Anne took Tommy upstairs to wash his hands even though there were two working sinks downstairs. It always amazed him the lengths parents went through to lie to their kids, telling themselves it was in their own interests. Apparently Father Christmas knew exactly where Tommy would be ahead of time and had brought his presents directly to granny’s house. And it was up to Charlie now to perpetuate the lie by fetching them from their secret hiding place in boot of the E-Class.
As he stood on that quiet suburban street filled with imperfect pebble-dashed houses with imperfect overgrown gardens and broken brick walls which lined driveways parked with cheap, non-German cars, he tried to imagine what kind of Christmases took place behind those net-curtained bay windows.
He wondered if imperfect houses could entertain perfect Christmases or indeed whether a perfect Christmas existed. His parents’s perfectly adorned house became a bickering battleground from Christmas Eve morning until Boxing Day evening, with each day separated by frosty silent nights where his parents either became too tired or too drunk to argue anymore. He thought perhaps beyond these driveways with their modest Fords and Vauxhalls that there was some happy medium between the hellish Yuletides of his past and the sickly sugary one of the present.
‘Hey!’ Penny, who was well versed in the language of head signals, now signalled him with a swish and a shake of her hair, telling him to get a move on before Tommy came back downstairs.
‘Lovely meal as always darling,’ said Bill mopping his mouth with a kitchen towel. Charlie felt uneasy when he searched for some sarcasm in Bill’s compliment but found none. And even more so when Anne repaid the compliment with a kiss. After all these years it still didn’t seem right that couples like Bill and Anne could co-exist, especially at Christmas time without any traditional hint of sarcasm or bitterness permeating the mulled-wine scented air between them.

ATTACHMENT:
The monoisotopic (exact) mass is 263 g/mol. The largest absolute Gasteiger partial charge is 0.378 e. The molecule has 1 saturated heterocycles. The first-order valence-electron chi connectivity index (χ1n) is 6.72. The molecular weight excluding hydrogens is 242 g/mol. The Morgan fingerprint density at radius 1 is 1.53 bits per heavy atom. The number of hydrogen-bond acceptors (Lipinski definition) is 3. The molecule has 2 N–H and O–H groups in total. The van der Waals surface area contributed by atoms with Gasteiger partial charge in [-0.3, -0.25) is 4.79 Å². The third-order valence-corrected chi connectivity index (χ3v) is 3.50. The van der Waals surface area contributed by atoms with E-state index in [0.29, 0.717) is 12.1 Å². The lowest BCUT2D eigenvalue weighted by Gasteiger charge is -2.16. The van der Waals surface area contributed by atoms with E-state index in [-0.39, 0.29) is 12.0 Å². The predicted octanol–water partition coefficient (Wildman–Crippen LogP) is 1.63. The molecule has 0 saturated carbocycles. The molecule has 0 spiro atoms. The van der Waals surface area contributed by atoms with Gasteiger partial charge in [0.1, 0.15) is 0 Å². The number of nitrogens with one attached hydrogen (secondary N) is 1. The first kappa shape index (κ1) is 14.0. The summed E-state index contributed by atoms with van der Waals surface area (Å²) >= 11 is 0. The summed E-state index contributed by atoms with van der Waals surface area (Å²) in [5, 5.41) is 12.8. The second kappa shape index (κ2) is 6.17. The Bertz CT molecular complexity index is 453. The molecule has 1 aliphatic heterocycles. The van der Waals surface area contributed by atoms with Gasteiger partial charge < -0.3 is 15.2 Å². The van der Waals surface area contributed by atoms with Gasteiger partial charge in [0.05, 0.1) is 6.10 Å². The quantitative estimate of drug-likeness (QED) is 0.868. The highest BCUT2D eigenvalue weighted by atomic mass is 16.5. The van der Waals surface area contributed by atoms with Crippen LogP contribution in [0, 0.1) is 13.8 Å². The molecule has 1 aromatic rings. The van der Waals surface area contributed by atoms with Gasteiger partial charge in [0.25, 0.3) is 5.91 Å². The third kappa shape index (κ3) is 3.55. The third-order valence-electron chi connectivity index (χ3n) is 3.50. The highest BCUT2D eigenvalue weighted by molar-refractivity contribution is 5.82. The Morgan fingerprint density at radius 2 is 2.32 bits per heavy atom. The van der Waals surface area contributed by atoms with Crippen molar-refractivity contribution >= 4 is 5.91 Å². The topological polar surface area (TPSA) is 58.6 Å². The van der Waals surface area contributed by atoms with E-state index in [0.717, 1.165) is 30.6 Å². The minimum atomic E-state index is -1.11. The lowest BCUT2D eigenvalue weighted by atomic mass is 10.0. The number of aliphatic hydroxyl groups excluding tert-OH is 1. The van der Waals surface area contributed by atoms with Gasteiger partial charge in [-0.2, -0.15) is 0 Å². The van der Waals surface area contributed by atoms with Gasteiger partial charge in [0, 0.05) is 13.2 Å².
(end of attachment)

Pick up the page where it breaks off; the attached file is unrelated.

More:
He couldn’t help himself and reminded Anne that she should give out proper napkins next time, ideally appropriately coloured, either a deep Christmas tree green, or a nice berry red. Like the ones his mother laid out then packed up because Christmas dinner was usually cut short before the turkey could settle as his parents still couldn’t agree on whether it should have been stuffed with sausage and sage or pine nuts and cranberries.
Penny shot him a look of disdain which strangely comforted him. Christmas, he reflected, was not Christmas without some icy bitterness nipping at your nose or some jealousy roasting on an open fire.
‘Time for presents!’ shrilled Anne. She grabbed Tommy and everyone else followed, leaving him at the table with the empty plates. He looked over at the pathetic Christmas tree. A modest affair that looked like it had been made of diseased plastic, the lights didn’t even flash and were all the wrong colour. Things just didn’t fit. Happiness shouldn’t take place in an imperfect house where the curtains clashed with the armchairs and the armchairs disagreed with the sofa. Happiness should’ve taken place in a perfectly furnished home.
After ten minutes of exchanging presents in which time Bill wowed at a new half-bent briar pipe, a pair of tartan slippers, a book on World War II airplanes, a model World War II airplane, another knitted cardigan from Anne, and a bottle of Paco Rabanne Eau de Toilette; Anne beamed at her Mary Berry Baking Bible, a pair of lavender-scented microwavable hand-warmers, two pairs of thermal walking socks, a chunky woven chain necklace, a tube of firming neck cream, a pot of anti-aging eye cream, and a tub of rejuvenating night cream; Penny delighted in her A5 false-leather, lined notebook, a pair of cubic zirconia earrings, a knitted red and orange scarf, a desk calendar with cute kittens, a bottle of Curious by Britney Spears, and a Best British Rom-Com Movie Songs in the World Ever! CD; while Tommy whooped at his Lego Star Wars AT-AT, AT-ST, Imperial Star Destroyer, Imperial Assault Hovertank, a Stormtrooper Pez dispenser, two Darth Vader sweat shirts, a Lego Star Wars Encyclopedia, and a Darth Maul double-bladed, light-up Lightsaber.